Pesto Dressing A La Tish
1 cup fresh basil leaves, packed
1/2 cup fresh parsley
2 cloves garlic minced
1/2 tsp each salt and sugar
2 T Pine Nuts
1/4 cup red wine vinegar
1/2 cup parmesan cheese
2/3 cups extra virgin olive oil

Put Basil and Parsley in cuisinart and mince well. Add minced garlic, salt, sugar, pine nuts - pulse to combine. Add vinegar and cheese - pulse to combine. Add the olive oil very slowly as the cuisinart is running so the dressing thickens. You can double this recipe easily. It keeps well in the refrigerator for a long time. I also freeze it in ice cube trays to use after basil season. Tish says, "Use it on everything!"

First off, Red Chard is such a beautiful leaf. I just harvested a bunch of it with some lemons and the first of the zucchini. I can't help but step back and admire the basket for a bit before I take everything in to wash and eat. It's the Martha Stewart in me.

The following recipe is from a gal I knew when I lived in Mill Valley. She has recently published a cookbook called, Get Naked Fast!  I've been making Diana's Favorite Green Juice Cleanse since I bought the book and I love it. So far, I haven't convinced anyone to love it as much as me, perhaps because they are afraid of drinking vegetables.  If you have a juicer and you're into experimenting, try this recipe. To me, it tastes like V-8 without the sodium. I could almost add vodka, but then I couldn't take the wrath that would follow. Not to mention, it would defeat the purpose of the drink. Diana's message is: "No Dairy, No Wheat, No Sugar, No Meat, No Caffeine and No Alcohol". I can adhere to most of that, most of the time. Okay, some of the time...

Diana's Favorite Green Juice Cleanse
3 cucumbers
2 bunches of celery
1 bunch parsley
1 bunch rainbow chard (I use my Red Chard)
3 green apples
3 lemons ( I don't put a lemon in my juicer, so I just squeeze the juice of one lemon)
2 fennel bulbs 

Do not remove any parts of the vegetable or fruit. Push all the ingredients through the juicer. This fresh juice will last 2 days in the refrigerator. (I've kept mine for three).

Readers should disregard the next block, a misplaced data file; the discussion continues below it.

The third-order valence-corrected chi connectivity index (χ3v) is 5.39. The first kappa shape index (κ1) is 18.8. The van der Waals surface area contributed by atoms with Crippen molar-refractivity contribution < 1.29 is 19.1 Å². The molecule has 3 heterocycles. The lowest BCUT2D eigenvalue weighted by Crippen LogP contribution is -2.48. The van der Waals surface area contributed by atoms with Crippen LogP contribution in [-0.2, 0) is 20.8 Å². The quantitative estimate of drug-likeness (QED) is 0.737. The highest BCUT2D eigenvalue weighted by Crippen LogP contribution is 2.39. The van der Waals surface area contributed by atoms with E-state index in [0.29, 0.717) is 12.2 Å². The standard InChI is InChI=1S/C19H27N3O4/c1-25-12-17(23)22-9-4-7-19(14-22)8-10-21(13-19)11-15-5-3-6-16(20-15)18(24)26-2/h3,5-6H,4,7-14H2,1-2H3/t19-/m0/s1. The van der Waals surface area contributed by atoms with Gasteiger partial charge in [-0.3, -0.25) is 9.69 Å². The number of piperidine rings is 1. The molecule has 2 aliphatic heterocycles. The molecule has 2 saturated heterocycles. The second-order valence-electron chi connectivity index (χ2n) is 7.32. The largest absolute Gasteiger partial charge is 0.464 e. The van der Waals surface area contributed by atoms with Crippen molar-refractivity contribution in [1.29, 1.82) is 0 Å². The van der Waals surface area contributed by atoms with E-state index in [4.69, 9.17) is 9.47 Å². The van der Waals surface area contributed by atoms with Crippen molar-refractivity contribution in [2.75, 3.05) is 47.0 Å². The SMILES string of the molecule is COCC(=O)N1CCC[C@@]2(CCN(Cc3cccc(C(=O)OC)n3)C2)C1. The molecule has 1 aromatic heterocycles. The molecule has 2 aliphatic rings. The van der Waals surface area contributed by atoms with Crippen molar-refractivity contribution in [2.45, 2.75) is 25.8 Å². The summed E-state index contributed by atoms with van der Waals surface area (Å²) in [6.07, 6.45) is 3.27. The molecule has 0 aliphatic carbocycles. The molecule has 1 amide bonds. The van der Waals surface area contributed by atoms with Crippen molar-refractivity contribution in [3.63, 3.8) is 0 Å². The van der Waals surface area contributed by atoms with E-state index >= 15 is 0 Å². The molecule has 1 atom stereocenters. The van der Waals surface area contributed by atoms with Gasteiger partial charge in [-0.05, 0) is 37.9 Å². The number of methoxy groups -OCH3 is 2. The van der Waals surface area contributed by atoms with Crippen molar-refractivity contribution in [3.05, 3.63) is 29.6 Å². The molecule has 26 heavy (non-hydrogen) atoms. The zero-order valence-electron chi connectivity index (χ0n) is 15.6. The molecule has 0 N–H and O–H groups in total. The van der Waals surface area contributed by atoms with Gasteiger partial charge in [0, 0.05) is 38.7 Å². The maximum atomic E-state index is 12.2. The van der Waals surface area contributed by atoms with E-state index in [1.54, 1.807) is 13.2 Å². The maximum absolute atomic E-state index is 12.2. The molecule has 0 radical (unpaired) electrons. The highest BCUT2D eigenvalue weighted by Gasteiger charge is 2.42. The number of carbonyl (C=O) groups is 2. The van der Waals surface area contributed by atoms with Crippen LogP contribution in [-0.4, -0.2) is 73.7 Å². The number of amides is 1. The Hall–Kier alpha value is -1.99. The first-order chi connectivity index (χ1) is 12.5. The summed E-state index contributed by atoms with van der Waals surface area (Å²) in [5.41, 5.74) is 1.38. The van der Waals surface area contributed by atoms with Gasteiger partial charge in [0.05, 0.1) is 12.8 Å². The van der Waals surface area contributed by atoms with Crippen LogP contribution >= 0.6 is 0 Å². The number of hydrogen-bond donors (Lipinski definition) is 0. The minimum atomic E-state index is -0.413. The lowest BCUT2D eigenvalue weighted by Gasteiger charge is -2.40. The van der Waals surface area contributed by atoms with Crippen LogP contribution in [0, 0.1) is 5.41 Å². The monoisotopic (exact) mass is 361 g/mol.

Makes 4 quarts

It's officially summer. Things are supposed to slow down. So far, my summer has been anything but slow. I am hoping for a change in energy soon. Until then, I will enjoy the clear blue sky that blankets everything. I love that color. Another nod to Mother Nature.
I hope she follows my baby to Colorado.

Sunday, June 6, 2010

My Science Classes

Carly called me to say they'd hatched. I almost left the swim team banquet set-up to go see them, but I got ahold of myself realizing these were birds, not a grandchild. I'd be lying if I told you they were cute. They're not. Their skin is thin and covered with a mottled layer of fur. Their eyes aren't open and their bones look so brittle its shocking they can support their expanding bodies. Okay, I suppose they are cute simply because they are babies. The amazing thing is how fast they grow. After several days of worrying if they'd still be in the nest each time I go out there, I now confidently peer in and am stunned by their progress. Today, their beaks are wide and yellow and I felt a tinge of a personality emerging when one stretched it's neck and opened its beak. Meanwhile, Mother Bird is frantic wondering what I'm doing poking a black tube so close to the nest. My black tube is having a hard time catching them in action. When I go out without the camera, they are actively opening and closing their mouths like the classic picture you think of in a bird's nest. The one where the Mother Bird is feeding them and they are reaching up towards her with a wide, open mouth. By the time I come back with the camera, they seem to be sound asleep. All my clucking and whistling doesn't do anything but annoy Mother Bird, as well as myself.  My favorite part of this authentic natural exhibit is that its eye level. Its a bird's nest that is perfectly placed for our viewing. It's a science class in my garden.

See the beaks? They're those wide, flat yellow lines at the lower part of the furry head.

Mother Bird

I still don't know what kind of bird they are. I am almost afraid to find out because one of my research attempts ended up identifying them as some kind of sparrow (I didn't commit it to memory) and it said that they are a mean bird harming others in the yard and bullying them away from various food sources. Oh, no. Can my little babies be mean? I've googled (is that word in the dictionary yet?) "California native birds" and the egg coloring, light blue with black speckles. A few things came up. I need to go to the Birdwatcher and ask someone with some bird knowledge. I hope they're not the mean bird. That, and the bad crow energy out there would be troublesome all together. I want my Science Class to be happy and peaceful and safe.